Thursday, September 29, 2011

Hong Kong Cinema

The San Francisco Film Society has moved into their new venue at New People/Viz. SFFS has also kicked off their fall season with a new series called Hong Kong Cinema. They screened seven HK films in three days (September 23 to 25).

HK Cinema is the newest addition to the SFFS Fall Schedule. It augments established fall series such as Taiwan Film Days , (October 14 to 16) French Cinema Now (October 27 to November 2) and New Italian Cinema (November 13 to 20).

French, Italian, Hong Kong & Taiwan? Can't we get a Japanese series going at the Japanese owned and themed theater in the heart of San Francisco's Japantown?

I caught four films during the HK series.

Mr. and Mrs. Incredible starring Louis Koo & Sandra Ng; Cantonese with subtitles; (2011)
Punished starring Anthony Wong & Ritchie Jen; Cantonese & Mandarin with subtitles; (2011) - Official Website
Don’t Go Breaking My Heart starring Louis Koo, Yuanyuan Gao and Daniel Wu; directed by Johnnie To; Cantonese & Mandarin with subtitles; (2011)
City Under Siege starring Qi Shu & Aaron Kwok; directed by Benny Chan; Cantonese with subtitles; (2011) - Official Facebook

Johnnie To produced Punished and shares directing credits with Ka-Fai Wai on IMDB for Don’t Go Breaking My Heart.


I didn't like Mr. and Mrs. Incredible. The premise was that two Chinese superheroes meet and fall in love. They move to a small village and live quiet lives while hiding their superpowers. A martial arts tournament is held in their small town which results in them having to come out of retirement.

That premise seems ripe with possibilities but Mr. and Mrs. Incredible mainly went for slapstick comedy. The didn't have much in the way of wire action or general action scenes. There was some CGI, jokes about getting old and a lot of gaudily dressed Chinese kung fu masters bickering with each other. I wasn't too impressed with Mr. and Mrs. Incredible so I won't spend much time on it.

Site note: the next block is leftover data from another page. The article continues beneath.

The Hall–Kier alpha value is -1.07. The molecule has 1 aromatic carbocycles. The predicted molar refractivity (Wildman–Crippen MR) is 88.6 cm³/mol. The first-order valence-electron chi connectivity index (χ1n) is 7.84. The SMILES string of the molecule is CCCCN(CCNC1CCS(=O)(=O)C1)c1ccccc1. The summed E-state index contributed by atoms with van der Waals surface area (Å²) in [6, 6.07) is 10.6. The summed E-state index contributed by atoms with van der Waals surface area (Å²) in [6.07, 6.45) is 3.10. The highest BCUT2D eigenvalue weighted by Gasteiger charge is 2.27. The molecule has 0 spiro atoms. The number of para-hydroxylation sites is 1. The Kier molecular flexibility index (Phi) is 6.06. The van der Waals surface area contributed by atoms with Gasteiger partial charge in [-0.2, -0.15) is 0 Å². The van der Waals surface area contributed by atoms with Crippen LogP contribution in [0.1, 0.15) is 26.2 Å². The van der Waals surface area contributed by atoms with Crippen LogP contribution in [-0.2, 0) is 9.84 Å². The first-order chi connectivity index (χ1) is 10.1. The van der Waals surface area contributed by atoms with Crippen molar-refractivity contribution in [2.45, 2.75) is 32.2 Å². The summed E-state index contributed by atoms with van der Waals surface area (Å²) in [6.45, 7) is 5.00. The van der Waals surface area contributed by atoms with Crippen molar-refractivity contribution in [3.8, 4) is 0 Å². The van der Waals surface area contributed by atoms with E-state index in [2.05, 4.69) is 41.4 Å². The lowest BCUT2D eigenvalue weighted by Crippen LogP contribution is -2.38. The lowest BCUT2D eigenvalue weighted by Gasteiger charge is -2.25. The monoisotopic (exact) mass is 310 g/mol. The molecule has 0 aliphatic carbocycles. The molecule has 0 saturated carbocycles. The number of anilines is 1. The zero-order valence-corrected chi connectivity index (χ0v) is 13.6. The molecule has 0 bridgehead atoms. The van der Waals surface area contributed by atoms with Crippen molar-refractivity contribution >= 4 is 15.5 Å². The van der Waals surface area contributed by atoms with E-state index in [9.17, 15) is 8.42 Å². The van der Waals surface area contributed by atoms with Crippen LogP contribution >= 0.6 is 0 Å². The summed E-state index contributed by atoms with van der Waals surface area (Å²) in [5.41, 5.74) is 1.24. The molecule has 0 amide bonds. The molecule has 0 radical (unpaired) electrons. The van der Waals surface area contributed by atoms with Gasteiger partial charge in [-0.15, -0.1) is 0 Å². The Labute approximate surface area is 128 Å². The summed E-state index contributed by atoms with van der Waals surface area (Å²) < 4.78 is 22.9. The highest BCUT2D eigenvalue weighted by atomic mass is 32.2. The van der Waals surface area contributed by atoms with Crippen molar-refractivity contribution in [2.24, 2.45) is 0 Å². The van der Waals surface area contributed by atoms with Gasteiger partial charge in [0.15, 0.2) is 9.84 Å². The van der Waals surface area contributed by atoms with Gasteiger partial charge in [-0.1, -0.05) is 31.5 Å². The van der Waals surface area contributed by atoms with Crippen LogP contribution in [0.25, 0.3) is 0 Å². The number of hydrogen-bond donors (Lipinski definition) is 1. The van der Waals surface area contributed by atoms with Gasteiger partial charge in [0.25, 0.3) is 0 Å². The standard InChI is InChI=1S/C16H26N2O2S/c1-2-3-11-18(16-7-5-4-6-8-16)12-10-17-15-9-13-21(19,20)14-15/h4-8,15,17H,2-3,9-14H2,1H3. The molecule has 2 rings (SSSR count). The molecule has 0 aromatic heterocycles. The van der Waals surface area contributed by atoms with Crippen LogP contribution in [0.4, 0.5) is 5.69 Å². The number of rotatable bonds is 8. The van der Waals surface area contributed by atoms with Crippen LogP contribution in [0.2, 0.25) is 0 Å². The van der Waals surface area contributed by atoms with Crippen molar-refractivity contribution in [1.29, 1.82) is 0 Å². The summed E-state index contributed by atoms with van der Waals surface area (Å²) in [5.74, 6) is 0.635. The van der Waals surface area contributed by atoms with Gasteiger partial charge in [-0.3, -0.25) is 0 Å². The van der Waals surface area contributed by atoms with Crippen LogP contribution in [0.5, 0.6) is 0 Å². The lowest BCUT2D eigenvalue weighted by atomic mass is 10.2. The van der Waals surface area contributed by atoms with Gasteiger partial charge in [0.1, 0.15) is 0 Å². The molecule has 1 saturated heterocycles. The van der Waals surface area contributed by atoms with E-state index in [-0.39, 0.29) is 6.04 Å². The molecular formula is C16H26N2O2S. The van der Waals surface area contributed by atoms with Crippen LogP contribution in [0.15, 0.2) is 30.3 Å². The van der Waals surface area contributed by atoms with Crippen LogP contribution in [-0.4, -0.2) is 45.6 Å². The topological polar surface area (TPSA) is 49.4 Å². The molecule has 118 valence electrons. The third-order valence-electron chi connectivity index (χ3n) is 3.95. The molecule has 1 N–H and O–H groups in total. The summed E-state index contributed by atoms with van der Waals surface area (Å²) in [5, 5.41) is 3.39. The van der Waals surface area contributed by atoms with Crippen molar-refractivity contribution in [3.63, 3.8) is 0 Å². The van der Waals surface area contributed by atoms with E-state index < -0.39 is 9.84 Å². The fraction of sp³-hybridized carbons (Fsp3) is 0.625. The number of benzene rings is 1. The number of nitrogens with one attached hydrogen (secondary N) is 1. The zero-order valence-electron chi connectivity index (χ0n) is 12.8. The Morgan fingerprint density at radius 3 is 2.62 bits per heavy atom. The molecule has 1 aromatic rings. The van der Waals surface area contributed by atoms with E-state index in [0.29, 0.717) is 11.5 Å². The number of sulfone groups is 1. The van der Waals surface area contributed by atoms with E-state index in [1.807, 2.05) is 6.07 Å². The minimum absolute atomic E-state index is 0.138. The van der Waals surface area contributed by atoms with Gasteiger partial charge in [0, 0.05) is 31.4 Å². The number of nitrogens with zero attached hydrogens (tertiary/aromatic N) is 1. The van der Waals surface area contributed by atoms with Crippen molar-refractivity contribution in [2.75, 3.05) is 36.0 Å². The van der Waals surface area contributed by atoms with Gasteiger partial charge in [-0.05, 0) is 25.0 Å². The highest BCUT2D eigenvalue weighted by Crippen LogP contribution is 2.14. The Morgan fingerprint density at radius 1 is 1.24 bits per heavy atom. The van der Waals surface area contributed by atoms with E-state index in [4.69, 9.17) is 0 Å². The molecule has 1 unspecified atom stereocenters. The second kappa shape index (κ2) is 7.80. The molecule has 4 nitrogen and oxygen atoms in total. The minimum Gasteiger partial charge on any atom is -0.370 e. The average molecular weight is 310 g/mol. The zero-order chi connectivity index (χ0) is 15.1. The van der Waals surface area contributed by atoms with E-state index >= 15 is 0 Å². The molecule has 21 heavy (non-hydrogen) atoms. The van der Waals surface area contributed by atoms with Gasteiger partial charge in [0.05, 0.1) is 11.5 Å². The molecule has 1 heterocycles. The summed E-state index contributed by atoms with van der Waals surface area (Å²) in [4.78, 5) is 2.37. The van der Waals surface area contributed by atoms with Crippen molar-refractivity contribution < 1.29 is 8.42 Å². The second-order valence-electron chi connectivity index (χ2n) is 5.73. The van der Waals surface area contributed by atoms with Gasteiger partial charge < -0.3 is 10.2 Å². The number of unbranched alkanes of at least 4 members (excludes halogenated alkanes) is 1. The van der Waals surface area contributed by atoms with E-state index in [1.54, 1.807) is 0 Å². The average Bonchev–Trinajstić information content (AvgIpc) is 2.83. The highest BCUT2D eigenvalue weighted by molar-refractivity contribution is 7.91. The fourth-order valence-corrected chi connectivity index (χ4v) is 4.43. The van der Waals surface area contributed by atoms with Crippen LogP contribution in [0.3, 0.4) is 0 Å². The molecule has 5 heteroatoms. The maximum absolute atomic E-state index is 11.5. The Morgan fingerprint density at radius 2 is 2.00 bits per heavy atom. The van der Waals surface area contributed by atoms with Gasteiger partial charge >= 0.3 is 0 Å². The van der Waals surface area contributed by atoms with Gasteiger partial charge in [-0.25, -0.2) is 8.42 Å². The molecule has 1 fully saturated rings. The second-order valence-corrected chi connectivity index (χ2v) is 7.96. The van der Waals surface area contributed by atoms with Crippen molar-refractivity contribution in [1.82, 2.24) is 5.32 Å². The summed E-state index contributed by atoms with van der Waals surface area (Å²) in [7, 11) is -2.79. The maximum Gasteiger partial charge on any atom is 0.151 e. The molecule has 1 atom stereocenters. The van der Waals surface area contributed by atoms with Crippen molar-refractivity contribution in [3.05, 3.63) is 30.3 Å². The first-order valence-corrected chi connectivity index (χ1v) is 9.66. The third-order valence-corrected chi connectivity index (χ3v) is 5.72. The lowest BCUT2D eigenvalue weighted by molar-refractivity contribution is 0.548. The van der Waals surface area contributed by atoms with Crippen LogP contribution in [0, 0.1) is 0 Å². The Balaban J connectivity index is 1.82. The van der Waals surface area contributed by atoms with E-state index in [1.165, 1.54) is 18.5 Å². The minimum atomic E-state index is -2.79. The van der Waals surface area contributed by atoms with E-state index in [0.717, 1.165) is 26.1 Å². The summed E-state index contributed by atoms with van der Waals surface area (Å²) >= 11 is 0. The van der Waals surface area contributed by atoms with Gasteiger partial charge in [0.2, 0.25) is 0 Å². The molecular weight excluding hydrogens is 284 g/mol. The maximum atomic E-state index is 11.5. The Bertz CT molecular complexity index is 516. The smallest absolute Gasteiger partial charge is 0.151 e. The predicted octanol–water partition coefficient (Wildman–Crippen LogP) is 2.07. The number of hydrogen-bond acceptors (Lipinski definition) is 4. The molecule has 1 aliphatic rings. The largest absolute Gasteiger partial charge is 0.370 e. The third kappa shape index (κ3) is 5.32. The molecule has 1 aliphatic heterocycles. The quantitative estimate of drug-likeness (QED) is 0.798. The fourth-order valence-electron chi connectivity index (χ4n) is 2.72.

Punished is a revenge flick. It reminded me of any number of Korean films where revenge seems to be a genre. It was not as graphic as the Korean films (although programmer Rod Armstrong said the film skipped the Chinese film ratings process). The film was predictable but had a few things going for it. First, Anthony Wong plays a real piece of work. He plays Mr. Wong, a shady businessman who drives away his family, tries to bully some villagers so he can get their land cheap and carries a grudge.

Wong's college-age daughter, Daisy (Janice Man), is in her rebellious phase as she snorts coke, hangs out with the wrong crowd and torments her stepmother. Daisy is kidnapped and eventually found murdered. This results in Wong dispatching his bodyguard/driver/security chief (Richie Ren) on a bloody revenge spree.

Punished isn't bad and has a few heart-poiunding scenes. Considered as a whole, it comes up short compared to other Chinese action films. The gold standard for gritty Chinese action films is The Beast Stalker (2008).

The villains in Punished were one-dimensional. Daisy was an interesting character. Her behavior was such that I thought she may have been involved in her own kidnapping but her early death limited her role.